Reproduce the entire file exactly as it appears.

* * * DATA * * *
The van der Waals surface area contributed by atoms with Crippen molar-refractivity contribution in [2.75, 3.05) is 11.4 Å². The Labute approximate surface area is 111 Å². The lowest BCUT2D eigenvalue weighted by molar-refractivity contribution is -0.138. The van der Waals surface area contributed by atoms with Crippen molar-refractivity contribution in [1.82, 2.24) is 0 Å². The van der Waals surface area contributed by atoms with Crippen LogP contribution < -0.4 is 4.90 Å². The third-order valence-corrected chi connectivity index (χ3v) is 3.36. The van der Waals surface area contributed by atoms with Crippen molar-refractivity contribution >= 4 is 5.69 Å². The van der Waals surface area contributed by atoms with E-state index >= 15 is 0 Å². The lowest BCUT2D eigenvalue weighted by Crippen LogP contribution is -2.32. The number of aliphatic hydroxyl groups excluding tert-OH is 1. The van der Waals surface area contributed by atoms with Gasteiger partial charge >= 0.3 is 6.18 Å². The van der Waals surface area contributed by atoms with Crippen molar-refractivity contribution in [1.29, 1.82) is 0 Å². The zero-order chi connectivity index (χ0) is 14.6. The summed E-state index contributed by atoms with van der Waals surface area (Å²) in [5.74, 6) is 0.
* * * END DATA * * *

The van der Waals surface area contributed by atoms with Crippen molar-refractivity contribution in [2.75, 3.05) is 11.4 Å². The Labute approximate surface area is 111 Å². The lowest BCUT2D eigenvalue weighted by molar-refractivity contribution is -0.138. The van der Waals surface area contributed by atoms with Crippen molar-refractivity contribution in [1.82, 2.24) is 0 Å². The van der Waals surface area contributed by atoms with Crippen LogP contribution < -0.4 is 4.90 Å². The third-order valence-corrected chi connectivity index (χ3v) is 3.36. The van der Waals surface area contributed by atoms with Crippen molar-refractivity contribution >= 4 is 5.69 Å². The van der Waals surface area contributed by atoms with E-state index >= 15 is 0 Å². The lowest BCUT2D eigenvalue weighted by Crippen LogP contribution is -2.32. The number of aliphatic hydroxyl groups excluding tert-OH is 1. The van der Waals surface area contributed by atoms with Gasteiger partial charge >= 0.3 is 6.18 Å². The van der Waals surface area contributed by atoms with Crippen molar-refractivity contribution in [1.29, 1.82) is 0 Å². The zero-order chi connectivity index (χ0) is 14.6. The summed E-state index contributed by atoms with van der Waals surface area (Å²) in [5.74, 6) is 0.